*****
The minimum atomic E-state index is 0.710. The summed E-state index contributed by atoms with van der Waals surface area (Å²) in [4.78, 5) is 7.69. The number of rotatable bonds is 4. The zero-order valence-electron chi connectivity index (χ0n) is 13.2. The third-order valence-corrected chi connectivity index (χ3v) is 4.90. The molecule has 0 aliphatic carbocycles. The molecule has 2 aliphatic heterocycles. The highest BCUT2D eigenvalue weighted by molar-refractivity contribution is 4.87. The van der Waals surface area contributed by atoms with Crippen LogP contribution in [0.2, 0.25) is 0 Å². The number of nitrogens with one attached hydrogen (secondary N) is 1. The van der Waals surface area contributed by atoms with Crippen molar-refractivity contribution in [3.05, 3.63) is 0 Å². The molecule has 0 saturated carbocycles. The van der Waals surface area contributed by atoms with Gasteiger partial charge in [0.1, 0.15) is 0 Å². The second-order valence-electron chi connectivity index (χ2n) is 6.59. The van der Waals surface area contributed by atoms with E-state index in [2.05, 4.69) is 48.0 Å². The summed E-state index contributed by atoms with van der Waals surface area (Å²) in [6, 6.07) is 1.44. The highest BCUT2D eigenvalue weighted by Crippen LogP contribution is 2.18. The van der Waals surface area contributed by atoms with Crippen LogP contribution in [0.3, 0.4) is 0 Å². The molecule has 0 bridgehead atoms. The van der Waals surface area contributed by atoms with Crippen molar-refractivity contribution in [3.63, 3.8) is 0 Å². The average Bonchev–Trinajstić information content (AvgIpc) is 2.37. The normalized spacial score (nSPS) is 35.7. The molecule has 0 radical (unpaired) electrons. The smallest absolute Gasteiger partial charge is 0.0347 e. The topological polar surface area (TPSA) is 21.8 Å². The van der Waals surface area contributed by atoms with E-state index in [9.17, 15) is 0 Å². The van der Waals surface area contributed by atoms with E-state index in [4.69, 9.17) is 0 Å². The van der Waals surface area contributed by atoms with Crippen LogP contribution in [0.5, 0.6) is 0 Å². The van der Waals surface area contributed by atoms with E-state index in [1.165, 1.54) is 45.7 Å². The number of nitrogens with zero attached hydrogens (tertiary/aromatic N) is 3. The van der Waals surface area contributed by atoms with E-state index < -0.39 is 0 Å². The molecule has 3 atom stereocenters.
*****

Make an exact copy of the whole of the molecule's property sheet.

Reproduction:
The minimum atomic E-state index is 0.710. The summed E-state index contributed by atoms with van der Waals surface area (Å²) in [4.78, 5) is 7.69. The number of rotatable bonds is 4. The zero-order valence-electron chi connectivity index (χ0n) is 13.2. The third-order valence-corrected chi connectivity index (χ3v) is 4.90. The molecule has 0 aliphatic carbocycles. The molecule has 2 aliphatic heterocycles. The highest BCUT2D eigenvalue weighted by molar-refractivity contribution is 4.87. The van der Waals surface area contributed by atoms with Crippen LogP contribution in [0.2, 0.25) is 0 Å². The number of nitrogens with one attached hydrogen (secondary N) is 1. The van der Waals surface area contributed by atoms with Crippen molar-refractivity contribution in [3.05, 3.63) is 0 Å². The molecule has 0 saturated carbocycles. The van der Waals surface area contributed by atoms with Gasteiger partial charge in [0.1, 0.15) is 0 Å². The second-order valence-electron chi connectivity index (χ2n) is 6.59. The van der Waals surface area contributed by atoms with E-state index in [2.05, 4.69) is 48.0 Å². The summed E-state index contributed by atoms with van der Waals surface area (Å²) in [6, 6.07) is 1.44. The highest BCUT2D eigenvalue weighted by Crippen LogP contribution is 2.18. The van der Waals surface area contributed by atoms with Crippen LogP contribution in [0.3, 0.4) is 0 Å². The molecule has 0 bridgehead atoms. The van der Waals surface area contributed by atoms with Crippen molar-refractivity contribution in [3.63, 3.8) is 0 Å². The average Bonchev–Trinajstić information content (AvgIpc) is 2.37. The normalized spacial score (nSPS) is 35.7. The molecule has 0 radical (unpaired) electrons. The smallest absolute Gasteiger partial charge is 0.0347 e. The topological polar surface area (TPSA) is 21.8 Å². The van der Waals surface area contributed by atoms with E-state index in [9.17, 15) is 0 Å². The van der Waals surface area contributed by atoms with E-state index in [4.69, 9.17) is 0 Å². The van der Waals surface area contributed by atoms with Crippen LogP contribution in [0.5, 0.6) is 0 Å². The van der Waals surface area contributed by atoms with E-state index in [1.165, 1.54) is 45.7 Å². The number of nitrogens with zero attached hydrogens (tertiary/aromatic N) is 3. The van der Waals surface area contributed by atoms with E-state index < -0.39 is 0 Å². The molecule has 3 atom stereocenters.